It may take a number of “plate visits” (that is, no eating just watching) before a child accepts a new food. Each child is different and of course each food is different. Learning to like apples or strawberries may happen much faster than learning to like mushrooms or asparagus. We are playing the long game here folks.

As important as familiarity is, so too is an unpressurized environment. Avoid putting pressure on your child to eat the new food as this creates anxiety around eating. Your child may dig their heals in simply to save face and you have a battle on your hands that is less about the food and more about not giving in.

You can always suggest and lightly encourage that they try it, but leave it at that. Once children are sufficiently familiar with a food they are more likely to try it and more likely to accept it and return to it at future meals.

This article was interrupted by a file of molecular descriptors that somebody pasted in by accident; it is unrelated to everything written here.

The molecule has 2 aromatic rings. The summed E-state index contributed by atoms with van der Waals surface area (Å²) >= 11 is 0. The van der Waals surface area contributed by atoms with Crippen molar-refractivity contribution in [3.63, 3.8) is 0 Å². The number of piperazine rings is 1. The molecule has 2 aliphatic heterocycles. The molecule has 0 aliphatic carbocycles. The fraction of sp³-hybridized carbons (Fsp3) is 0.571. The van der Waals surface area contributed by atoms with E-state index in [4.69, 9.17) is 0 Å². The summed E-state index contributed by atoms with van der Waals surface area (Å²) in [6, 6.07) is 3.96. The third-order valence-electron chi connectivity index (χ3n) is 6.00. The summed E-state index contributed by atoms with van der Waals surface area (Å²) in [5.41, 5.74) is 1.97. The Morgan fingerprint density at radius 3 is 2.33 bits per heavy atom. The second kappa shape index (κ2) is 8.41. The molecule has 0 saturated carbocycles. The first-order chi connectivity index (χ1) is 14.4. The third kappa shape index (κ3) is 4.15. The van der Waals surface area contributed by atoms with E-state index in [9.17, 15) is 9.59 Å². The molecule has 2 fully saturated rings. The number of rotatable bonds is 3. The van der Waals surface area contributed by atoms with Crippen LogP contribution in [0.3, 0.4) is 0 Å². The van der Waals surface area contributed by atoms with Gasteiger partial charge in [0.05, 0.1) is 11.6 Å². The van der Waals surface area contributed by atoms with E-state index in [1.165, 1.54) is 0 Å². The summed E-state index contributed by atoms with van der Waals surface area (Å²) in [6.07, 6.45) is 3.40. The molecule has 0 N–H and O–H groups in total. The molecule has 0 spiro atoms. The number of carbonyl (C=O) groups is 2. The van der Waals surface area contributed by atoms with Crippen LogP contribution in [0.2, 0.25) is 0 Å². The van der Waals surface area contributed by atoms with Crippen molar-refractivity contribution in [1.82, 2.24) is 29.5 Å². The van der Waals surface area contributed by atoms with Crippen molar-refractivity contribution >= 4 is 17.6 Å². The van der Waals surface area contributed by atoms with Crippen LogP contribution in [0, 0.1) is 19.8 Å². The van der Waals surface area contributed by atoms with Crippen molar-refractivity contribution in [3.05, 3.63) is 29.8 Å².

Familiarity with a food and eating in an unpressurized environment are the key factors to fostering food acceptance. Tasting a new food is ideal; however, smelling, touching and even just looking at a new food are also very helpful in giving a child the chance to become familiar with that food. So, with that in mind let’s look at a few tips to help foster familiarity with foods.

Tips for Fostering Familiarity

1. Take your child shopping with you.

Let them touch and sniff and smell the produce. Allow them to choose some items of the menu for that night. Try to incorporate both accepted and “not yet accepted” foods.

2. Let them help in the kitchen.IMG_5151

How much help your child can be will depend upon age; however, even little ones can pitch in. Buy child-safe scissors for the kitchen (so you aren’t tasting bits of glitter glue with your meal) for the cutting jobs. Here are just some examples of child-friendly tasks: